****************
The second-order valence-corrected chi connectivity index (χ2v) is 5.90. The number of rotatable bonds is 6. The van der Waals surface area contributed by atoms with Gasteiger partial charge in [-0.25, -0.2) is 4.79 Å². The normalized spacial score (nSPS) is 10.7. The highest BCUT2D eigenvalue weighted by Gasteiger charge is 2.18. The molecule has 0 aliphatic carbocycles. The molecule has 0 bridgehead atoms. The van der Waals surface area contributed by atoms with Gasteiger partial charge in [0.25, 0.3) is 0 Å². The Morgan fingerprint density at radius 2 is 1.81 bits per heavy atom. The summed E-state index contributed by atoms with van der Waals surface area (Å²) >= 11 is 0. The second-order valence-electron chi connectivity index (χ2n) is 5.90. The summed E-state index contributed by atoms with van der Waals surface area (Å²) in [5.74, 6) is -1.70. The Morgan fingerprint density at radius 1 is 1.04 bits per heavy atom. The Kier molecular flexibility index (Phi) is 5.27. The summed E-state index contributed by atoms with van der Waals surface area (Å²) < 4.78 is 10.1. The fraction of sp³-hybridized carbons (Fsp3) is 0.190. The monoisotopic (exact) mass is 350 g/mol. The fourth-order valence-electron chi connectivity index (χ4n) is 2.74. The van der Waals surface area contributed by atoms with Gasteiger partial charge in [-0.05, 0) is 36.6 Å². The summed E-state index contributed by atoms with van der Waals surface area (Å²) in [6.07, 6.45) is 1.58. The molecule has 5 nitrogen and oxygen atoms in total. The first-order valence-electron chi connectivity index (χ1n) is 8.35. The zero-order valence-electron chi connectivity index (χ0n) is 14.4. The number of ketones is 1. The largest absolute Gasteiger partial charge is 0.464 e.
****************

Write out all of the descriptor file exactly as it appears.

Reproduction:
The second-order valence-corrected chi connectivity index (χ2v) is 5.90. The number of rotatable bonds is 6. The van der Waals surface area contributed by atoms with Gasteiger partial charge in [-0.25, -0.2) is 4.79 Å². The normalized spacial score (nSPS) is 10.7. The highest BCUT2D eigenvalue weighted by Gasteiger charge is 2.18. The molecule has 0 aliphatic carbocycles. The molecule has 0 bridgehead atoms. The van der Waals surface area contributed by atoms with Gasteiger partial charge in [0.25, 0.3) is 0 Å². The Morgan fingerprint density at radius 2 is 1.81 bits per heavy atom. The summed E-state index contributed by atoms with van der Waals surface area (Å²) >= 11 is 0. The second-order valence-electron chi connectivity index (χ2n) is 5.90. The summed E-state index contributed by atoms with van der Waals surface area (Å²) in [5.74, 6) is -1.70. The Morgan fingerprint density at radius 1 is 1.04 bits per heavy atom. The Kier molecular flexibility index (Phi) is 5.27. The summed E-state index contributed by atoms with van der Waals surface area (Å²) < 4.78 is 10.1. The fraction of sp³-hybridized carbons (Fsp3) is 0.190. The monoisotopic (exact) mass is 350 g/mol. The fourth-order valence-electron chi connectivity index (χ4n) is 2.74. The van der Waals surface area contributed by atoms with Gasteiger partial charge in [-0.05, 0) is 36.6 Å². The summed E-state index contributed by atoms with van der Waals surface area (Å²) in [6.07, 6.45) is 1.58. The molecule has 5 nitrogen and oxygen atoms in total. The first-order valence-electron chi connectivity index (χ1n) is 8.35. The zero-order valence-electron chi connectivity index (χ0n) is 14.4. The number of ketones is 1. The largest absolute Gasteiger partial charge is 0.464 e.